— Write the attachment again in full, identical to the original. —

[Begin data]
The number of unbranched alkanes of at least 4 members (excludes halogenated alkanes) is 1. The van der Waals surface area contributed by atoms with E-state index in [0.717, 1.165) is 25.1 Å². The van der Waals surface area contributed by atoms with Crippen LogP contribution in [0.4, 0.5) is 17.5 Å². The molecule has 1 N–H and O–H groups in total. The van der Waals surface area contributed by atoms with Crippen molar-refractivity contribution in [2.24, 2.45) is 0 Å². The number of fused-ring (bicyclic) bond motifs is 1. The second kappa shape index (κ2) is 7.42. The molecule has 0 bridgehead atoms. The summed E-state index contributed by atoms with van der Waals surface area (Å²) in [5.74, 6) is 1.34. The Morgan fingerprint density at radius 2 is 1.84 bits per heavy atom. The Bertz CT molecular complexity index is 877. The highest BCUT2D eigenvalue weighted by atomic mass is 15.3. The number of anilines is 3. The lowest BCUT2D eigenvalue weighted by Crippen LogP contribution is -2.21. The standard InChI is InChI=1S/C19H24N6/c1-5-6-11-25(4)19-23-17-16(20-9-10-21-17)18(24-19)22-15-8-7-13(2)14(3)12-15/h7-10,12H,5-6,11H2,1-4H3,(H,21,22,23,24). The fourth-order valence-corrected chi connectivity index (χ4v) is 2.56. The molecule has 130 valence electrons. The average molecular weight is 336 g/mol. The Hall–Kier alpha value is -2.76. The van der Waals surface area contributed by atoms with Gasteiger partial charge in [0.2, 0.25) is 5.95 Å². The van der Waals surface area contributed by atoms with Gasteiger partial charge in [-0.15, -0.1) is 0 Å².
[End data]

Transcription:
The number of unbranched alkanes of at least 4 members (excludes halogenated alkanes) is 1. The van der Waals surface area contributed by atoms with E-state index in [0.717, 1.165) is 25.1 Å². The van der Waals surface area contributed by atoms with Crippen LogP contribution in [0.4, 0.5) is 17.5 Å². The molecule has 1 N–H and O–H groups in total. The van der Waals surface area contributed by atoms with Crippen molar-refractivity contribution in [2.24, 2.45) is 0 Å². The number of fused-ring (bicyclic) bond motifs is 1. The second kappa shape index (κ2) is 7.42. The molecule has 0 bridgehead atoms. The summed E-state index contributed by atoms with van der Waals surface area (Å²) in [5.74, 6) is 1.34. The Morgan fingerprint density at radius 2 is 1.84 bits per heavy atom. The Bertz CT molecular complexity index is 877. The highest BCUT2D eigenvalue weighted by atomic mass is 15.3. The number of anilines is 3. The lowest BCUT2D eigenvalue weighted by Crippen LogP contribution is -2.21. The standard InChI is InChI=1S/C19H24N6/c1-5-6-11-25(4)19-23-17-16(20-9-10-21-17)18(24-19)22-15-8-7-13(2)14(3)12-15/h7-10,12H,5-6,11H2,1-4H3,(H,21,22,23,24). The fourth-order valence-corrected chi connectivity index (χ4v) is 2.56. The molecule has 130 valence electrons. The average molecular weight is 336 g/mol. The Hall–Kier alpha value is -2.76. The van der Waals surface area contributed by atoms with Gasteiger partial charge in [0.2, 0.25) is 5.95 Å². The van der Waals surface area contributed by atoms with Gasteiger partial charge in [-0.15, -0.1) is 0 Å².